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Advances in Meteorology
Volume 2014 (2014), Article ID 648197, 16 pages
Research Article

ENSO Teleconnection Pattern Changes over the Southeastern United States under a Climate Change Scenario in CMIP5 Models

1Joint Institute for Regional Earth System Science and Engineering, University of California, Los Angeles, CA 90095-7228, USA
2Center for Ocean-Atmospheric Prediction Studies, Florida State University, Tallahassee, FL 32310, USA
3School of Natural Resources and Department of Agronomy and Horticulture, University of Nebraska-Lincoln, Lincoln, NE 68583-0968, USA

Received 15 August 2014; Accepted 31 October 2014; Published 21 December 2014

Academic Editor: Luis Gimeno

Copyright © 2014 Ji-Hyun Oh et al. This is an open access article distributed under the Creative Commons Attribution License, which permits unrestricted use, distribution, and reproduction in any medium, provided the original work is properly cited.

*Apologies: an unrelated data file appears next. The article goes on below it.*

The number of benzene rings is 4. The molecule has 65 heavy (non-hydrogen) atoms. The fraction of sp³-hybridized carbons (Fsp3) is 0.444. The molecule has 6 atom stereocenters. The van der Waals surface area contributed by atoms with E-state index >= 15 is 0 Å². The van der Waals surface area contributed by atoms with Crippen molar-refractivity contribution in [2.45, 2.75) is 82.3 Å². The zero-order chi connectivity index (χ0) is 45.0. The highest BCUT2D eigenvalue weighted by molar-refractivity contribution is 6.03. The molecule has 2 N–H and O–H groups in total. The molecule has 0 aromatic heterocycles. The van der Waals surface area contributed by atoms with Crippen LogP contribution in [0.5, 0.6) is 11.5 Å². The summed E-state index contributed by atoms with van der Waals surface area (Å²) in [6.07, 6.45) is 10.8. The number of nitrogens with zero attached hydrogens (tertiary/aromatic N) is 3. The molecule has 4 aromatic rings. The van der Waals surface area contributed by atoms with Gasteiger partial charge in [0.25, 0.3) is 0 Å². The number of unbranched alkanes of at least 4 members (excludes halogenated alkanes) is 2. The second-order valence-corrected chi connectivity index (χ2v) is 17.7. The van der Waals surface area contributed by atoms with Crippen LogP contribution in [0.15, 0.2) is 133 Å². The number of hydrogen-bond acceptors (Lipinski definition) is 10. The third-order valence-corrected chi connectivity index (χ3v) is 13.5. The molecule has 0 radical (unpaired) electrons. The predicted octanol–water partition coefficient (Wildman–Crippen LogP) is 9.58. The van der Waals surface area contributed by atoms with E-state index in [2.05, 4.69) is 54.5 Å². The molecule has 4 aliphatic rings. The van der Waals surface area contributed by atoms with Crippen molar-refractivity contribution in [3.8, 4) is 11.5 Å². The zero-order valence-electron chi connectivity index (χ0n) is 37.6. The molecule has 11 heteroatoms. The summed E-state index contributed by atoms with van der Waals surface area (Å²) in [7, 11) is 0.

A strong teleconnection exists between the sea surface temperature (SST) over the tropical Pacific and the winter precipitation in the southeastern United States (SE US). This feature is adopted to validate the fidelity of Coupled Model Intercomparison Project Phase 5 (CMIP5) in this study. In addition, the authors examine whether the teleconnection pattern persists in the future under a global warming scenario. Generally, most of the eight selected models show a positive correlation between November SST over Niño 3 region and December–February (DJF) mean daily precipitation anomalies over the SE US, consistent with the observation. However, the models with poor realization of skewness of Niño indices fail to simulate the realistic teleconnection pattern in the historical simulation. In the Representative Concentration Pathways 8.5 (RCP8.5) run, all of the models maintain positive and slightly increased correlation patterns. It is noteworthy that the region with strong teleconnection pattern shifts northward in the future. Increased variance of winter precipitation due to the SST teleconnection is shown over Alabama and Georgia rather than over Florida under the RCP8.5 scenario in most of the models, differing from the historical run in which the precipitation in Florida is the most attributable to the eastern Pacific SST.